Glocks Don’t Have Safeties, and It Makes Them Safer.

Gaston Glock introduced the Glock 17 in 1982 and it has since become one of the most popular pistols ever made. The Glock 17 lacks a manual safety which the shooter disengages with their thumb. This has greatly added to their acceptance in the shooting world and for good reason.

A loaded Glock pistol is designed to shoot every time the trigger is pulled. It has no mechanical safety device. An armed person in harm’s way is safest when they can deploy their weapon quickly and effectively. The lack of a manually disengaged safety doesn’t make a Glock less safe.

To be clear, Glocks do have safety features built into them. But, every single one of them is disengaged when the trigger is pulled. Glock pistols were smartly designed to be ready to shoot with only one action from the shooter.

What is a Traditional Safety?

First and foremost, the best safety is between the shooter’s ears. There are obvious reasons why individuals new to firearms are taught basic rules such as only putting their finger on the trigger when they intend to shoot, or keeping the gun pointed in a safe direction.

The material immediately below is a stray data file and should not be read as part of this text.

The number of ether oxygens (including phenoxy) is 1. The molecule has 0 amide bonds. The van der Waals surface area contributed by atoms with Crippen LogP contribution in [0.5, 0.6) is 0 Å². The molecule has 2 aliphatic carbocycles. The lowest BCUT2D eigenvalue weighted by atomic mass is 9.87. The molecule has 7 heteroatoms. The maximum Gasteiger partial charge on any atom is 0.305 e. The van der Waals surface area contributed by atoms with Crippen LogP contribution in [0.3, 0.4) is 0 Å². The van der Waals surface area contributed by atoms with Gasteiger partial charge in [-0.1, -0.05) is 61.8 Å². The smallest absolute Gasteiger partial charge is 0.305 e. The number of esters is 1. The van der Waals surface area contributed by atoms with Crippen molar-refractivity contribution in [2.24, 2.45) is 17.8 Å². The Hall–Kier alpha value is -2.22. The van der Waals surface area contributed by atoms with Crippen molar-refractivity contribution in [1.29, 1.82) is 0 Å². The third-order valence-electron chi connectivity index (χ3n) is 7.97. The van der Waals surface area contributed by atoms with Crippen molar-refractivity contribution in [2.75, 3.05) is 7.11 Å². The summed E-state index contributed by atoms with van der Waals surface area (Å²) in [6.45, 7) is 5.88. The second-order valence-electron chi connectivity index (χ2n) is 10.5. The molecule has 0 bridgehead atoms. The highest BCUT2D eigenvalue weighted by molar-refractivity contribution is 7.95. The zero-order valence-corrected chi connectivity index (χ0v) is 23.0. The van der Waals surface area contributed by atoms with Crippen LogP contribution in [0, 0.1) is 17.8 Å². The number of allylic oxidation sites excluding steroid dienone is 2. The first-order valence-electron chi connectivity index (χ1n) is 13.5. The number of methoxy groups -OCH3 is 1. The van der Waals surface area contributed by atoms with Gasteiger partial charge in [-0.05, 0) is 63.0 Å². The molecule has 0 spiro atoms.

But, life is not perfect and mechanical aids that promote gun safety are a welcome addition.

Semi-automatic pistols have, over the years, employed a number of devices that assist the shooter in avoiding a negligent discharge. The most popular is a 1911-style safety which is traditionally mounted on the left side of the pistol’s frame and is operated with a right-handed shooter’s thumb.

When engaged, the slide cannot move and the hammer cannot be released.

Another less common feature is the 1911 grip safety. Found on the back of the grip, this safety prevents the hammer from being released unless it is depressed into the frame of the pistol.

Double-action / single-action pistols, such as the Beretta 92, employ the trigger weight added by cocking the hammer as a safety, but only on the first shot. This form of safety does not factor into any shot taken while the hammer is cocked.

A de-cocker, which is common on DA/SA handguns, will drop the hammer to the down position without firing the weapon, even if the chamber is loaded. Some de-cockers will remain in the down position and function as a safety, while others return to their original position and will not.

Glocks are Designed without these Safeties